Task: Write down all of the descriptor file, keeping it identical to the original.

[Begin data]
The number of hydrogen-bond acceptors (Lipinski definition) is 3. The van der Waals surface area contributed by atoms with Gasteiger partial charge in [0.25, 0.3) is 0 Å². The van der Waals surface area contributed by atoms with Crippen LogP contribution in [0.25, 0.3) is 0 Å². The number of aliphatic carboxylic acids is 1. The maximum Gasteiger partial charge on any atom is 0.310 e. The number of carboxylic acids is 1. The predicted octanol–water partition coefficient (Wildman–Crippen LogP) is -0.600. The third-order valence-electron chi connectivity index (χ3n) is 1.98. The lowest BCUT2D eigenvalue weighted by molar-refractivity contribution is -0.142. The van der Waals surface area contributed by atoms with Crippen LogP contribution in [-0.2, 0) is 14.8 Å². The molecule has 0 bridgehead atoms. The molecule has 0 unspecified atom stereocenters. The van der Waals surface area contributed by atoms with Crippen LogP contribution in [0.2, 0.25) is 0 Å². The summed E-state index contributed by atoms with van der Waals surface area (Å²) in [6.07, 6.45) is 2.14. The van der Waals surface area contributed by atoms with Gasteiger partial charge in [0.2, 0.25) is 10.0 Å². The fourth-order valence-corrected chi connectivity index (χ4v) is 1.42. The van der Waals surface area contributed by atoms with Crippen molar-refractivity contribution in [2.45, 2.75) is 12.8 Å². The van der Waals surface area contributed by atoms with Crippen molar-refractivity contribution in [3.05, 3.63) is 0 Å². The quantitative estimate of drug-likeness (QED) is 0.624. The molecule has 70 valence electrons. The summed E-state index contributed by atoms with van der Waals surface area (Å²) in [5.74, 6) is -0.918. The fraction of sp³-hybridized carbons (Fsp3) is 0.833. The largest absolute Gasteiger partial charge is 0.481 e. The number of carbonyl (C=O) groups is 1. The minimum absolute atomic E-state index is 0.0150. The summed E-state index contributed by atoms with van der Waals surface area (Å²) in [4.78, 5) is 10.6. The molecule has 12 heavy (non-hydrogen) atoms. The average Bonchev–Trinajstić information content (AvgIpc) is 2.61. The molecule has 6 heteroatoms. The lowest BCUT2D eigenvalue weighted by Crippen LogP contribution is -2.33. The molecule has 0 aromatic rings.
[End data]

The number of hydrogen-bond acceptors (Lipinski definition) is 3. The van der Waals surface area contributed by atoms with Gasteiger partial charge in [0.25, 0.3) is 0 Å². The van der Waals surface area contributed by atoms with Crippen LogP contribution in [0.25, 0.3) is 0 Å². The number of aliphatic carboxylic acids is 1. The maximum Gasteiger partial charge on any atom is 0.310 e. The number of carboxylic acids is 1. The predicted octanol–water partition coefficient (Wildman–Crippen LogP) is -0.600. The third-order valence-electron chi connectivity index (χ3n) is 1.98. The lowest BCUT2D eigenvalue weighted by molar-refractivity contribution is -0.142. The van der Waals surface area contributed by atoms with Crippen LogP contribution in [-0.2, 0) is 14.8 Å². The molecule has 0 bridgehead atoms. The molecule has 0 unspecified atom stereocenters. The van der Waals surface area contributed by atoms with Crippen LogP contribution in [0.2, 0.25) is 0 Å². The summed E-state index contributed by atoms with van der Waals surface area (Å²) in [6.07, 6.45) is 2.14. The van der Waals surface area contributed by atoms with Gasteiger partial charge in [0.2, 0.25) is 10.0 Å². The fourth-order valence-corrected chi connectivity index (χ4v) is 1.42. The van der Waals surface area contributed by atoms with Crippen molar-refractivity contribution in [2.45, 2.75) is 12.8 Å². The van der Waals surface area contributed by atoms with Crippen molar-refractivity contribution in [3.05, 3.63) is 0 Å². The quantitative estimate of drug-likeness (QED) is 0.624. The molecule has 70 valence electrons. The summed E-state index contributed by atoms with van der Waals surface area (Å²) in [5.74, 6) is -0.918. The fraction of sp³-hybridized carbons (Fsp3) is 0.833. The largest absolute Gasteiger partial charge is 0.481 e. The number of carbonyl (C=O) groups is 1. The minimum absolute atomic E-state index is 0.0150. The summed E-state index contributed by atoms with van der Waals surface area (Å²) in [4.78, 5) is 10.6. The molecule has 12 heavy (non-hydrogen) atoms. The average Bonchev–Trinajstić information content (AvgIpc) is 2.61. The molecule has 6 heteroatoms. The lowest BCUT2D eigenvalue weighted by Crippen LogP contribution is -2.33. The molecule has 0 aromatic rings.